Other studies have found that people with COVID-19 who have digestive symptoms are more likely to have cardiac abnormalities and acute heart damage. They also have a higher rate of death from their condition.

Research published in November 2020 found a connection between COVID-19 GI symptoms and acute respiratory distress. People who develop respiratory distress after developing GI symptoms are at risk of developing pneumonia, respiratory failure, and tracheal intubation.

In a small case series from Wuhan, China, diarrhea was present in 10.8% of patients. The onset of diarrhea was usually between one and eight days after infection. The mean onset was 3.3 days.

Another study found that the ACE2 receptor, which is a protein that helps the virus enter cells, was high in people who had diarrhea. The high levels of the receptor caused inflammation in the small intestine. It is unclear whether COVID-19 can damage the lining of the stomach, making it more susceptible to infections.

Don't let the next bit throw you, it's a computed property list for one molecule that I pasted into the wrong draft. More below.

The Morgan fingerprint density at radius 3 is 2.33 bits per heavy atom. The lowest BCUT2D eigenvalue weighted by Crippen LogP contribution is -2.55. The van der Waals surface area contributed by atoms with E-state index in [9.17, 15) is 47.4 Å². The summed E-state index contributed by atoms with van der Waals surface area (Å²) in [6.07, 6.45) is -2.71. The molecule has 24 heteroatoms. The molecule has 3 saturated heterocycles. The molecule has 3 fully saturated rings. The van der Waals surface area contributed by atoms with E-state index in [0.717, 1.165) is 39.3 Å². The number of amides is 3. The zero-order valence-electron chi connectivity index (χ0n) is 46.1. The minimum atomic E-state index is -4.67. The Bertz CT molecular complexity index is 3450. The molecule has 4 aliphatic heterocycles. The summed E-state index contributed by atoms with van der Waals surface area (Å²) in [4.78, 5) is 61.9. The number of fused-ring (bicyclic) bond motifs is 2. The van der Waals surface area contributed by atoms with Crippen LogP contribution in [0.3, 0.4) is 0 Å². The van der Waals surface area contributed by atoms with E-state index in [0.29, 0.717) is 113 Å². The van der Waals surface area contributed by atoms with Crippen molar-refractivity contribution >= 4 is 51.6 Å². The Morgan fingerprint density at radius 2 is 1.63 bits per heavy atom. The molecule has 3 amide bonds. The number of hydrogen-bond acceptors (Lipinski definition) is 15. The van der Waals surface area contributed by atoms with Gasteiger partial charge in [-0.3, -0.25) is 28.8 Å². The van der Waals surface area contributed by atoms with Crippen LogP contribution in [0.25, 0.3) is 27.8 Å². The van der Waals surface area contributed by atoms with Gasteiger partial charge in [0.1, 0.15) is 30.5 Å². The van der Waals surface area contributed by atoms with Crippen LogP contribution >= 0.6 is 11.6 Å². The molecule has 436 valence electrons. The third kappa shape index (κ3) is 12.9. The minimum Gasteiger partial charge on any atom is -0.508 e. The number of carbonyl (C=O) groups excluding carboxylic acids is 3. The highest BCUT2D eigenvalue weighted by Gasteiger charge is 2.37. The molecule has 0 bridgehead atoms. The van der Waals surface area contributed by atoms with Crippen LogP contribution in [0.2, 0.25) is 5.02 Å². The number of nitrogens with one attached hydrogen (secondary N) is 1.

In addition, people with COVID-19 may have trouble absorbing fluid and fluid can get into the bloodstream, leading to pneumonia. This is known as post-infectious dysmotility.

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Monkeypox: First deaths outside Africa in Brazil and Spain

Brazil and Spain have reported their first monkeypox deaths.

A 41-year-old man in Brazil became the first fatality from the virus outside Africa. Spain announced two deaths soon afterwards – the first in Europe.

Last week, the World Health Organization (WHO) declared the monkeypox outbreak a global health emergency.

But infections are usually mild and the risk to the general population is low.

On Friday Brazil’s health ministry said the victim there had suffered from lymphoma and a weakened immune system, and “comorbidities aggravated his condition”.